“Split precincts are a challenge for election administrators,” he said. “It adds complexity.”
Acors said she felt the county had enough resources for this election, though she admitted they used all 10 of their spare voting machines to address problems on Tuesday.
While she would welcome additional machines, she said she didn’t see that as possible since the company that made the ones the county uses has gone out of business and only certain machines are approved by the state.
The county has 144 machines and had 140 in use on Tuesday, county Electoral Board member David Jones said.
The Electoral Board hadn’t requested new machines because money is tight, Jones said.
County Administrator Doug Barnes said that if the board had asked, “obviously we would have considered it because we knew this was going to be a big election.”
He suggested the Electoral Board ask for more voting machines for the 2016 presidential election.
Spotsylvania’s Electoral Board and registrar’s office will receive $319,808 this fiscal year from the county and state, based on the approved budget. That’s $17,858 more than they received during the fiscal year of the 2008 presidential election.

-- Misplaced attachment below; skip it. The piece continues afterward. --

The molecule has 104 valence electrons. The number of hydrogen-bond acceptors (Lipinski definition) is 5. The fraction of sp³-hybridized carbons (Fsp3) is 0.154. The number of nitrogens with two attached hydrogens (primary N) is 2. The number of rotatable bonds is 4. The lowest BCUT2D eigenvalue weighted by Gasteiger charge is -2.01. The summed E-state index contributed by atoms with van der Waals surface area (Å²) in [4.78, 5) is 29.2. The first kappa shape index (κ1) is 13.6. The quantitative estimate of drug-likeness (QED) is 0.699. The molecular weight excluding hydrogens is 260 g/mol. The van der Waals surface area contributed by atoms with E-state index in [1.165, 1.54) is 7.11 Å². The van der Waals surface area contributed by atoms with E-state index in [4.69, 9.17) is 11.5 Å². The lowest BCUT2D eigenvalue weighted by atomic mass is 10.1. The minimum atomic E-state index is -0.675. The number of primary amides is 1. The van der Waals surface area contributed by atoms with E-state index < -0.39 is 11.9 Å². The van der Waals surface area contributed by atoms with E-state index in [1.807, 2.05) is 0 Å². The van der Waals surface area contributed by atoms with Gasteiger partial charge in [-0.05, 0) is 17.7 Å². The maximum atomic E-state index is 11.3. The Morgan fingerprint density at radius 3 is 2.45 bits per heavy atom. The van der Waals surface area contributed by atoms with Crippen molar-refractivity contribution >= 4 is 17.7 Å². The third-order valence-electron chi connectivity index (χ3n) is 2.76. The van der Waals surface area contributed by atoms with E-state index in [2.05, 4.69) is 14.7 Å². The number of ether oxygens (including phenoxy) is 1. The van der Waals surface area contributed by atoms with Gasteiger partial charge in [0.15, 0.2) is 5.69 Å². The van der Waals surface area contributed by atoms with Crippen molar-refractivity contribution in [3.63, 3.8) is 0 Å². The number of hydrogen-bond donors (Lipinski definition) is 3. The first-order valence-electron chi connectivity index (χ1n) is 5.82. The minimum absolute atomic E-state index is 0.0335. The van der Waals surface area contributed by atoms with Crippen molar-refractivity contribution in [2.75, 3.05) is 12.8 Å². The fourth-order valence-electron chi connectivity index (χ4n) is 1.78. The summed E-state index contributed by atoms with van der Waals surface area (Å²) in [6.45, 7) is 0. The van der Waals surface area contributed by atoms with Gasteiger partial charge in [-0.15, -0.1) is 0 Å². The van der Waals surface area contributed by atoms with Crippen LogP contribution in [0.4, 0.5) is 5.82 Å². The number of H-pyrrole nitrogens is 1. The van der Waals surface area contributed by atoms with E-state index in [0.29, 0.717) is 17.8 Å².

Skinner, who said he waited in line for about 40 minutes to vote at Parkside Elementary School, said he’d be “more than happy to fund enough equipment to do the job right.”
Residents should have to wait no more than 20 minutes to cast their ballots, he said.
“One of the biggest elections that we probably have faced was this year,” Skinner said. “And we were not on top of things and there’s no excuse for that whatsoever.”
Acors said she and her staff and the people manning the Lee Hill and Summit precincts were distraught over the problems voters encountered.
“This is a big deal. It’s not going to be taken lightly,” she said. “It breaks your heart. Our office cares so much for our voters. We work a lot of extra hours to make sure everything goes right.
“When something like this happens, we don’t want people to lose confidence in our office. It reflects on us.”
She said one of her main tasks on Wednesday was to respond to the people who made complaints on Election Day, “95 percent” of which were related to the problems at those two precincts.
“We need to work extra hard to build up their confidence for the next election,” she said.
—Staff writers Jim Hall and Katie Thisdell contributed to this report.
Pamela Gould: 540/735-1972